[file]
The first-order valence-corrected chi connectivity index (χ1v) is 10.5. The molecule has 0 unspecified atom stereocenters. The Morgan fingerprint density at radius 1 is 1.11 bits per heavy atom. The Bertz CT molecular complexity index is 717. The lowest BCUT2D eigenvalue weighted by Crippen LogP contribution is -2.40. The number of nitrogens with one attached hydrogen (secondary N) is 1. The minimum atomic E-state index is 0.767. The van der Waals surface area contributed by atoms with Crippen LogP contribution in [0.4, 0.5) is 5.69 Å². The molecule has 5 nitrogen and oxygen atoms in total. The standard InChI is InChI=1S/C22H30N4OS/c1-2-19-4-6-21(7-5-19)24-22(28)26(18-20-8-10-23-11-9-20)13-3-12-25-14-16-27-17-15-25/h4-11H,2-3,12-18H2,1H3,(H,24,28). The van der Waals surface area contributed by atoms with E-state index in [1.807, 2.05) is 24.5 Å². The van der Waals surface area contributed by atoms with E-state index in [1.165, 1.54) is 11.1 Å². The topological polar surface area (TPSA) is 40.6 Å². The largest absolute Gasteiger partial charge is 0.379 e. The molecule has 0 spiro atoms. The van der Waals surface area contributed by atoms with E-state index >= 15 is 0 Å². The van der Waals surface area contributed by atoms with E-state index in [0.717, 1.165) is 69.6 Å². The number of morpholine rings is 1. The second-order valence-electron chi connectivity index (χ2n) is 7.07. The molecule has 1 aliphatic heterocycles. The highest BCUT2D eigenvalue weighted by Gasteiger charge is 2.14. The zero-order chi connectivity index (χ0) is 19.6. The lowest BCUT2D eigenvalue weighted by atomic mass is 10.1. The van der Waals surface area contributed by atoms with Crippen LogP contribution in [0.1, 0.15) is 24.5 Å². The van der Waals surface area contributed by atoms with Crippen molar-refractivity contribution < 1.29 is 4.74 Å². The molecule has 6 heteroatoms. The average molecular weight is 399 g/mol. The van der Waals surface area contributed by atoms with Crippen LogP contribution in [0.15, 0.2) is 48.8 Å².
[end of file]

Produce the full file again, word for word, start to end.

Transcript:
The first-order valence-corrected chi connectivity index (χ1v) is 10.5. The molecule has 0 unspecified atom stereocenters. The Morgan fingerprint density at radius 1 is 1.11 bits per heavy atom. The Bertz CT molecular complexity index is 717. The lowest BCUT2D eigenvalue weighted by Crippen LogP contribution is -2.40. The number of nitrogens with one attached hydrogen (secondary N) is 1. The minimum atomic E-state index is 0.767. The van der Waals surface area contributed by atoms with Crippen LogP contribution in [0.4, 0.5) is 5.69 Å². The molecule has 5 nitrogen and oxygen atoms in total. The standard InChI is InChI=1S/C22H30N4OS/c1-2-19-4-6-21(7-5-19)24-22(28)26(18-20-8-10-23-11-9-20)13-3-12-25-14-16-27-17-15-25/h4-11H,2-3,12-18H2,1H3,(H,24,28). The van der Waals surface area contributed by atoms with E-state index in [1.807, 2.05) is 24.5 Å². The van der Waals surface area contributed by atoms with E-state index in [1.165, 1.54) is 11.1 Å². The topological polar surface area (TPSA) is 40.6 Å². The largest absolute Gasteiger partial charge is 0.379 e. The molecule has 0 spiro atoms. The van der Waals surface area contributed by atoms with E-state index >= 15 is 0 Å². The van der Waals surface area contributed by atoms with E-state index in [0.717, 1.165) is 69.6 Å². The number of morpholine rings is 1. The second-order valence-electron chi connectivity index (χ2n) is 7.07. The molecule has 1 aliphatic heterocycles. The highest BCUT2D eigenvalue weighted by Gasteiger charge is 2.14. The zero-order chi connectivity index (χ0) is 19.6. The lowest BCUT2D eigenvalue weighted by atomic mass is 10.1. The van der Waals surface area contributed by atoms with Crippen LogP contribution in [0.1, 0.15) is 24.5 Å². The van der Waals surface area contributed by atoms with Crippen molar-refractivity contribution < 1.29 is 4.74 Å². The molecule has 6 heteroatoms. The average molecular weight is 399 g/mol. The van der Waals surface area contributed by atoms with Crippen LogP contribution in [0.15, 0.2) is 48.8 Å².